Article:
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Facebook’s Community Standards Continue to Hinder Activism in Vietnam

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Photo courtesy: martechtoday.com

For almost two months, a group of drivers in Vietnam continuously protested against a BOT (Build-Operate-Transfer) toll booth near Ho Chi Minh City for collecting illegal fees after its contractual time had expired.

According to the group, BOT An Suong was collecting fees illegally when their contract with the government for the placement of the booth had ended about 32 months ago.

The owner of the BOT claimed that they had built other transport projects in the area, and hence received the right to continue to collect fees.

Regardless of who is right and who is wrong about BOT An Suong, the drivers should be allowed to protest and used social media to broadcast their campaign.

However, an unlikely aide came to the BOT’s owner’s defense: Facebook.

This is not anything new.

In Vietnam, Facebook has faced allegations coming from activists that it repeatedly upheld requests (most likely by anonymous users and suspected government’s hired trolls) to shut down or suspend Vietnamese users’ accounts at the request of the authorities to suppress free speech.

One of the latest casualties was Facebooker Huynh Long who became well known in the past year and a half as someone leading the protests against wrongful BOTs, including the latest one, BOT An Suong.

The tactics used by Long and his fellow drivers have always been peaceful.

They just refused to pay when they were driving by BOT An Suong and demanded evidence proving that it could still collect toll fees. They would often live-stream and broadcast the encounters so that others could watch and show support.

During many of these encounters, it was the community’s support that kept the drivers safe when the BOT hired towing trucks and unknown groups of masked men to intimidate Long and his companions.

But last night, Facebook informed Long that his account would be suspended for 30 days.

He joined the increasingly long list of journalists, bloggers, and activists whose accounts have been either shut down or suspended by Facebook in the last six months.

Activist Hoang Dung’s account has been suspended so regularly that it became a known fact among the activists’ community that Facebook took action against him every time his account disappeared.

Freelance journalists who published misconducts committed by government’s officials like Le Nguyen Huong Tra and Truong Chau Huu Danh were also among the victims.

Tra’s account received a blue badge for verification, but that did not help when her account was suspended twice in September 2018.

What has caused the most frustration to the Vietnamese Facebook users probably is the fact that Facebook would only give out notice of suspension for violating its community standards without any further explanation.

The users would never know which “standard” they might have violated even when they appealed their cases.

Moreover, no one knows what the standards that Facebook is using in Vietnam are, or who is the third party’s fact-checker for them inside the country.

Attempts from the activists’ community to get these answers from Facebook had gone nowhere. At most, they received some evasive responses from Facebook that did not resolve the problem.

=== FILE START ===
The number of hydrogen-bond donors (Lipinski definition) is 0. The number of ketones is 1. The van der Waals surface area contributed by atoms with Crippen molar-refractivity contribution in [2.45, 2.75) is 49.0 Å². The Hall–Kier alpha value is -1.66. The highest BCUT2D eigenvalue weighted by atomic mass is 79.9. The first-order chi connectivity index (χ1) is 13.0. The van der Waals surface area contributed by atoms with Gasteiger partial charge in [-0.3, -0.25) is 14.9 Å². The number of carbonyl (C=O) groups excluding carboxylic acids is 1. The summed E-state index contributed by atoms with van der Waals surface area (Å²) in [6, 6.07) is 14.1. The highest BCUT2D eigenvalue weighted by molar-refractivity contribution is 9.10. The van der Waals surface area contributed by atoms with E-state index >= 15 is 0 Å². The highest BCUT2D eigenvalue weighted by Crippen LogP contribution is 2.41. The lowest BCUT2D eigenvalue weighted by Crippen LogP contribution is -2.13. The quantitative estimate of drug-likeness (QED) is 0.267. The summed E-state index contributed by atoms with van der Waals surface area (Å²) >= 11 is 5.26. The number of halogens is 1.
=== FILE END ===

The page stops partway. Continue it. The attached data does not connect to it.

Unlike its neighbor, the Phillippines, where an independent newspaper – Rappler – is one of Facebook’s fact-checkers, the identities of fact-checkers in Vietnam remain a secret.

In the meanwhile, living in a country like Vietnam where there are already a handful of arbitrary and vague laws that could put one in prison for exercising their freedom of expression, the secretive and non-transparent conduct of Facebook easily angered the community.

It was not a coincidence that during July 2018, over one hundred thousand Facebook users in Vietnam were signing up on Minds – another social media platform – in just one weekend to make their point to Facebook.

With the new cybersecurity law enacted and took effect already in Vietnam, Facebook does face pressure from both the government and the 60 million users’ community.

Vietnam’s Minister of Information and Communications Nguyen Manh Hung had been quite upfront about the government’s desire to build Vietnam’s own social media platform, one that could compete and win over the market from Facebook.

Part of the main reason that many Vietnamese still rely on Facebook instead of Vietnam’s own Zalo or any other platform is the fact that it is an American product.

While it may surprise some foreigners, the preference for American made products is a known fact in Vietnam – the country that ranked No. 1 in finding the United States favorable in one PEW’s research in 2017.

Facebook is also benefiting from the U.S’ rule of law and its Bill of Rights where individual rights, including their right to privacy and free speech, are protected.

Whether Facebook will uphold these values is crucial to Vietnamese users.

Failing to demonstrate that it does and will continue to adhere to these democratic values and human rights, Facebook will no longer be attractive in Vietnam.

Freedom of expression

Two Human Rights Groups Issue Joint Statement Against Harassment of Independent Publishing House

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Amnesty International and Human Rights Watch have condemned the Vietnamese government for their escalating harassment of an independent publishing house.

Liberal Publishing House, established February 14th, 2019, seeks “to promote human rights and freedom of information in Vietnam by printing and publishing books without censorship from the Vietnamese government”, in a mode similar to samizdat operations in former communist countries of Eastern Europe.

In a statement issued November 27th, Amnesty International and Human Rights Watch stated that Vietnamese “police have harassed and intimidated dozens of people connected to the Liberal Publishing House […] in what appears to be a targeted campaign” against both the publishing house’s readers and workers.